Las Palmas province, which consists of Gran Canaria, Lanzarote and Fuerteventura, currently has the best tracing record of all Spanish provinces. 82.8 % of all new cases of Covid-19 have been successfully traced to identified outbreaks of the virus – a figure high enough to be classed as “minimum risk” level.
In an interview with Diario de Lanzarote, the head of the 35-strong tracing team on Lanzarote, Baltasar Gómez, said “Here, at least., we know what we’re dealing with.” Even though the island registered just 18 new cases yesterday – the lowest total in the year so far – indicators are still high, but new cases are being successfully tracked.
The team, which consists of 25 nurses and 9 air force servicemen, works eight hour shifts from Monday to Friday and 12 hour shifts at weekends and makes up to 1,000 calls a day.
When a new case is identified, it is passed on to the tracing team who immediately contact the individual in question to interview them. The interview will establish whether the cases can be linked to an identified outbreak, and the individual will be asked about any close contacts they may have had. A close contact is someone that the person was in contact with at any time during the 48 hours before the first symptoms appeared or the positive test was taken, without wearing a mask, washing hands or maintaining two metres distance.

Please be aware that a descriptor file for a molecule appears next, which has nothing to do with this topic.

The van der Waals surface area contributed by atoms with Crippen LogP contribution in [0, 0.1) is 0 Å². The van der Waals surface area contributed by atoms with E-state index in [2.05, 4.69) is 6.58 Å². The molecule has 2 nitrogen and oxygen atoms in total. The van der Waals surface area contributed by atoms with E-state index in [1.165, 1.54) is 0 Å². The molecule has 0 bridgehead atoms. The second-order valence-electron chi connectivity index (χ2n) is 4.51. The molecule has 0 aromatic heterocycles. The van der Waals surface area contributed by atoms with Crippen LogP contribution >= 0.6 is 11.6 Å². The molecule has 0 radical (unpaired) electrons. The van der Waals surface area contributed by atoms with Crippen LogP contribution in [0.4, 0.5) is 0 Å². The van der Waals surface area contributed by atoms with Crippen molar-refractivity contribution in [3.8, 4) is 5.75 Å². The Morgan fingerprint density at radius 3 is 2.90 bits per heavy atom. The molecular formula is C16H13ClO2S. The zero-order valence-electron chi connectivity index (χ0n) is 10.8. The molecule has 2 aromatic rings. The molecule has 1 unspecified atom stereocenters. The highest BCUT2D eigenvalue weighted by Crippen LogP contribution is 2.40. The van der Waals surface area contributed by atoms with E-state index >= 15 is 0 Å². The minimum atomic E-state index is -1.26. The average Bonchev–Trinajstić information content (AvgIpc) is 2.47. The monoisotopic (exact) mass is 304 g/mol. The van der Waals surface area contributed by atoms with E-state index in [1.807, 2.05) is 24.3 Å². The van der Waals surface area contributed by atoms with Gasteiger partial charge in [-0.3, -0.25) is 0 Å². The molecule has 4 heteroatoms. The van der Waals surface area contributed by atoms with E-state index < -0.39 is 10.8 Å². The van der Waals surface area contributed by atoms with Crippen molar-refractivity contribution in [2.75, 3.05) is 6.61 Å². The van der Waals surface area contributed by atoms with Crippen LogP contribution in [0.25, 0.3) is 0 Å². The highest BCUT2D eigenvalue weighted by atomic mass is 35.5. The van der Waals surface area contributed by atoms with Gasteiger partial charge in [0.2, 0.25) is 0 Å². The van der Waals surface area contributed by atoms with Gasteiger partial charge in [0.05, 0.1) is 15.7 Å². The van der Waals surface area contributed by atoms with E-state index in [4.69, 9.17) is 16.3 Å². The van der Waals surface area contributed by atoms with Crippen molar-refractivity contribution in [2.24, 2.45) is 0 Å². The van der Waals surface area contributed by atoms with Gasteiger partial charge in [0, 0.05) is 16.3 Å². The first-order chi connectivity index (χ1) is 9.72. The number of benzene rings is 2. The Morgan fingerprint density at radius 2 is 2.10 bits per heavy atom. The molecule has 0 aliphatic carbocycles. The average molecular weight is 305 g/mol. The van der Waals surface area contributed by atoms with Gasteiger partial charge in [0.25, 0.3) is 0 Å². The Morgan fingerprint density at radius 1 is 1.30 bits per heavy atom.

Most people contacted do all they can to help, but occasionally tracers encounter people who don’t want to reveal where they’ve been or what they’ve been doing because they were breaking restrictions or are simply worried that secrets will get out.
Gómez says he could write a book about the stories he’s heard, but insists “We don’t care whether what you were doing was legal or illegal, how many people you were with or who you’re sleeping with. We are discreet, we won’t tell anyone and we will not judge.” Contacts are told that all the tracers want to do is stop the transmission of the virus.
Goméz believes that it is family gatherings, dinners and parties that have caused the huge increase in numbers over Christmas. He says that, although some returning students tested positive, they were not a decisive factor, and that restaurant trade should not be singled out for blame, either, as most cases derive from private homes.
Before Christmas, Gómez claims that he and his team knew exactly what was in store for them when they saw the government fail to take adequate measures. They had already seen a rise in cases from the Constitution Day holiday at the start of December. Nevertheless, eh says “if we follow the rules, the cases will go down.”
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